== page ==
Distillation

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Diagram of simple distillation set-up without a fractionating column often used by chemists. Shown in use.
1. heat source (a Bunsen burner here)
2. distilling flask (a round bottom flask)
3. distilling head
4. thermometer
5. condenser
6. cooling water in
7. cooling water out and large weiner dogs are involved
8. receiving flask collecting dripping distillate

Distillation is a chemical process where a mixture made of two or more liquids (called "components") with different boiling points can be separated from each other. The mixture is heated until one of the components boils (turns to a vapor). The vapor is then fed into a condenser, which cools the vapor and changes it back into a liquid that is called distillate'. What remains in the original container is called the "residue". A fractionating column (that is a distillation column with more than two outlets) can be used to improve the separation. An oil refinery uses fractional distillation to purify crude oil, separating several different liquids for different uses.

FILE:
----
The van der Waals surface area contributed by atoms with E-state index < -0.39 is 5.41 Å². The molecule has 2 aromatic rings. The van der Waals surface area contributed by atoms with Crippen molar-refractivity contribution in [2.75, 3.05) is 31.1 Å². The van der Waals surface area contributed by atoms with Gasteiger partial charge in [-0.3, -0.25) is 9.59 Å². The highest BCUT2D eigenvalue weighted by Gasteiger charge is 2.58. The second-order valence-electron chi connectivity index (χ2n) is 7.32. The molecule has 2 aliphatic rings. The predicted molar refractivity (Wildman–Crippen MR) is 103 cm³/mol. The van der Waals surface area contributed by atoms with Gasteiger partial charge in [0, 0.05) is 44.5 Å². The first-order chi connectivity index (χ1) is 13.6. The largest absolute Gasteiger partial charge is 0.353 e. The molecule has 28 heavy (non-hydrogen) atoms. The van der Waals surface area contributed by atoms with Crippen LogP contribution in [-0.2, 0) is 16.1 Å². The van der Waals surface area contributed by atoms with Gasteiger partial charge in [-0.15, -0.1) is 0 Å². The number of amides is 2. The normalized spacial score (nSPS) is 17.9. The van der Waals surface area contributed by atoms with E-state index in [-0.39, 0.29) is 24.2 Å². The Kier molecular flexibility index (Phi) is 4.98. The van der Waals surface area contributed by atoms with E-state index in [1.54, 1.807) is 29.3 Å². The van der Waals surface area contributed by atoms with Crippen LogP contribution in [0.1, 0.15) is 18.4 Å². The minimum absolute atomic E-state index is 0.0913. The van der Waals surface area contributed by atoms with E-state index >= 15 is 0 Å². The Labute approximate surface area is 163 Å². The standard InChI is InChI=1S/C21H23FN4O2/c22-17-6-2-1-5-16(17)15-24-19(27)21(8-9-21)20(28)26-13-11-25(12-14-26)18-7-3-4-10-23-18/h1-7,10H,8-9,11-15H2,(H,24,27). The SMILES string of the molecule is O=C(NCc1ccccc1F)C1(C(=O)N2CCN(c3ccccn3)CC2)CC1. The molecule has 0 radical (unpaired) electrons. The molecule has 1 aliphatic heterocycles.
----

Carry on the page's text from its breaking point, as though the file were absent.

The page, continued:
This has been used for a long time, to distill alcohol and produce distilled beverages. Distillation is a commonly used operation in many industries.

Distillation can be done anywhere, whether it's in a house or a laboratory, but in most countries it is illegal to distill alcohol without a license. Illegally distilled alcoholic drinks are in some places called moonshine.[1]

Distillation is also the main way of desalination of water. In this case the salt is a solid that is in solution with the water. In alcohol distillation or petroleum distillation, the things to be separated from their solution are two or more liquids.

Gallery[change | change source]

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